Recommendation for Object-Oriented systems to study
p.h.phan2006 at gmail.com
Fri Jun 3 05:07:37 EDT 2016
I think you all are very professional programmer and or working in IT
industry, teaching programming and so on. So I think it is quite funny that
you spent time to discuss about this topic.
I am not pro like you guys. I like programming. And when I think to develop
my career as an IT engineer, I also do not know which language I should
start, although, I know a bit C, Perl, Visual Basic. Luckily I found a free
course on edX teaching computer science using Python. I really surprised
that Python is so easy to learn. I like the beautiful simplicity at the
beginning of learning Python. Really impressive to me.
However, when I have chance to learn and work with other languages such as
C# and C++. I found that they are also supercool. At that time it is clear
to me that there is no best language. Each language has its good points. It
is up to you to use/explore it and develop it too.
So again, it is funny to me to ask which language should learn first, or
which language should be used to teach/learn OO. Now if someone asks me
which language should learn first, I would say it is C, definitely and no
By the way, now I bought some books about Python, OpenCV, and Robotics.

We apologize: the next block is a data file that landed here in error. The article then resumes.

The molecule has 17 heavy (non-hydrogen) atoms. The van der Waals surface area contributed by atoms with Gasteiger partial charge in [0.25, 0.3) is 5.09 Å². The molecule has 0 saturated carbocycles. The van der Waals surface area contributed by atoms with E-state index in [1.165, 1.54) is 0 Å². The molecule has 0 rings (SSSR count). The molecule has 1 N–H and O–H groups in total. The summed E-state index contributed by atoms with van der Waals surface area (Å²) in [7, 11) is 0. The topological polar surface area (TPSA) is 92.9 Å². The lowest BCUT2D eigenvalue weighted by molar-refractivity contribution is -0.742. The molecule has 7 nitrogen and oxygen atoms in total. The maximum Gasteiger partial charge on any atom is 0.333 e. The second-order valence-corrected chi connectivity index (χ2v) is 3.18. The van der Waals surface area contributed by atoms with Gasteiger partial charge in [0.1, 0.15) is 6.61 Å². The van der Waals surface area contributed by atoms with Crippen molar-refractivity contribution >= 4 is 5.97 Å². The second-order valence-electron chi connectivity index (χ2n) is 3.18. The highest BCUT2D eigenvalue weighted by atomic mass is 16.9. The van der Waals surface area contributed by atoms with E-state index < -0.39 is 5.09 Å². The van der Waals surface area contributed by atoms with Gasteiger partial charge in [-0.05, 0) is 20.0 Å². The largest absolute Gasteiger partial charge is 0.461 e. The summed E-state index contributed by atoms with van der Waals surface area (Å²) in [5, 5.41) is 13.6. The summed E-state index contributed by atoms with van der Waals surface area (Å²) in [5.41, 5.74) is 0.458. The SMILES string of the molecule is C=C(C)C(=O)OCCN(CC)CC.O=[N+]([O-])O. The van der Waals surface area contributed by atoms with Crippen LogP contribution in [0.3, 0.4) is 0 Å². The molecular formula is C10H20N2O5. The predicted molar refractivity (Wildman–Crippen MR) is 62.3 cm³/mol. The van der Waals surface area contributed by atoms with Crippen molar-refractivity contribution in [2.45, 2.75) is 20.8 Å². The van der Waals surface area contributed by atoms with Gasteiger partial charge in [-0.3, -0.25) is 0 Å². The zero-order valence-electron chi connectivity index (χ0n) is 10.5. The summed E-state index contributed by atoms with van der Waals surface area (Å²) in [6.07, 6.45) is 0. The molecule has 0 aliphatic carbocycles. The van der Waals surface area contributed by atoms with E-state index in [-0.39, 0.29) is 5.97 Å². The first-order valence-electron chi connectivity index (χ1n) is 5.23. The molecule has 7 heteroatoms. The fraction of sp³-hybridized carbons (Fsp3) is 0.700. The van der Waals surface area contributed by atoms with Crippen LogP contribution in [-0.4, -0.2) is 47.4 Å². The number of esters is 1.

Time to enjoy Python now.
(By the way, I do not like snake image of Python much :-))
On Fri, Jun 3, 2016 at 2:14 PM, Bob Martin <bob.martin at excite.com> wrote:
> in 760378 20160602 131534 Alan Evangelista <alanoe at linux.vnet.ibm.com>
> >On 06/02/2016 02:44 AM, Lawrence D�Oliveiro wrote:
> >> On Monday, May 30, 2016 at 7:17:47 AM UTC+12, Alan Evangelista wrote:
> >>> - Java forces everything to be implemented in OO model (classes)
> >> After you have spend a few months battering your head against the
> rigidity and verbosity of Java,
> >> you will run back to Python with a sense of relief.
> >The point was which programming language was better to teach object
> oriented concepts,
> >rigidity and verbosity has nothing to do with this. Most of this
> discussion has leaned towards
> >other criteria beyond adherence to OO paradigm (eg static typing vs
> dynamic typing and
> >personal taste), so I have chosen to not continue it.
> >For some reason, Java still one of the most used programming languages to
> teach OO
> >in universities. In real life projects, people has the freedom to choose
> whatever they
> >prefer, though. =)
> Rarely; the employer usually decides which language(s) to use.
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